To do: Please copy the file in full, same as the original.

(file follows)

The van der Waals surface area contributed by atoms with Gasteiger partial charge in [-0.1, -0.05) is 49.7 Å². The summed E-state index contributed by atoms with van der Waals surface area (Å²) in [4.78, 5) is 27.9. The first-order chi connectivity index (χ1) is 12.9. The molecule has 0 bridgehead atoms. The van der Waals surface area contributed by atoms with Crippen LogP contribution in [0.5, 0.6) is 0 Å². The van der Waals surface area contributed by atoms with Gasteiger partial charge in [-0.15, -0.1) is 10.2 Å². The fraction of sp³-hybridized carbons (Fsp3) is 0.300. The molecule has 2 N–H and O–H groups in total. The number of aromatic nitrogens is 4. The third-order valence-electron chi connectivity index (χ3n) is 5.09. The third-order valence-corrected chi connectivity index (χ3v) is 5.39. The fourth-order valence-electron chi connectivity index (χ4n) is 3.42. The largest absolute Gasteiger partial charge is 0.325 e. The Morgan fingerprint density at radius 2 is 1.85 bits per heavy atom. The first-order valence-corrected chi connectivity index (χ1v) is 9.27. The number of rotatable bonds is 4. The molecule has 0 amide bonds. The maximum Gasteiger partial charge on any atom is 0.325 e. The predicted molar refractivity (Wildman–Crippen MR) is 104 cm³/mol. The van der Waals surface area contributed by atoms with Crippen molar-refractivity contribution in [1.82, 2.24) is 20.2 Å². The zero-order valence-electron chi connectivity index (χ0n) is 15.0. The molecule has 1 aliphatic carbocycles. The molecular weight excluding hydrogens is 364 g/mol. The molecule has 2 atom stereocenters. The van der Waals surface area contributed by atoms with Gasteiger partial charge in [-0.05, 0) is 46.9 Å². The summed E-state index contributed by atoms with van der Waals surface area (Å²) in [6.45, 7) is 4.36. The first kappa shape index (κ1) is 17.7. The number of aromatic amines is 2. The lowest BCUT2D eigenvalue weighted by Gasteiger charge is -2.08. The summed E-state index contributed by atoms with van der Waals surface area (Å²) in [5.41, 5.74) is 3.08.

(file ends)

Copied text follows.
The van der Waals surface area contributed by atoms with Gasteiger partial charge in [-0.1, -0.05) is 49.7 Å². The summed E-state index contributed by atoms with van der Waals surface area (Å²) in [4.78, 5) is 27.9. The first-order chi connectivity index (χ1) is 12.9. The molecule has 0 bridgehead atoms. The van der Waals surface area contributed by atoms with Crippen LogP contribution in [0.5, 0.6) is 0 Å². The van der Waals surface area contributed by atoms with Gasteiger partial charge in [-0.15, -0.1) is 10.2 Å². The fraction of sp³-hybridized carbons (Fsp3) is 0.300. The molecule has 2 N–H and O–H groups in total. The number of aromatic nitrogens is 4. The third-order valence-electron chi connectivity index (χ3n) is 5.09. The third-order valence-corrected chi connectivity index (χ3v) is 5.39. The fourth-order valence-electron chi connectivity index (χ4n) is 3.42. The largest absolute Gasteiger partial charge is 0.325 e. The Morgan fingerprint density at radius 2 is 1.85 bits per heavy atom. The first-order valence-corrected chi connectivity index (χ1v) is 9.27. The number of rotatable bonds is 4. The molecule has 0 amide bonds. The maximum Gasteiger partial charge on any atom is 0.325 e. The predicted molar refractivity (Wildman–Crippen MR) is 104 cm³/mol. The van der Waals surface area contributed by atoms with Crippen molar-refractivity contribution in [1.82, 2.24) is 20.2 Å². The zero-order valence-electron chi connectivity index (χ0n) is 15.0. The molecule has 1 aliphatic carbocycles. The molecular weight excluding hydrogens is 364 g/mol. The molecule has 2 atom stereocenters. The van der Waals surface area contributed by atoms with Gasteiger partial charge in [-0.05, 0) is 46.9 Å². The summed E-state index contributed by atoms with van der Waals surface area (Å²) in [6.45, 7) is 4.36. The first kappa shape index (κ1) is 17.7. The number of aromatic amines is 2. The lowest BCUT2D eigenvalue weighted by Gasteiger charge is -2.08. The summed E-state index contributed by atoms with van der Waals surface area (Å²) in [5.41, 5.74) is 3.08.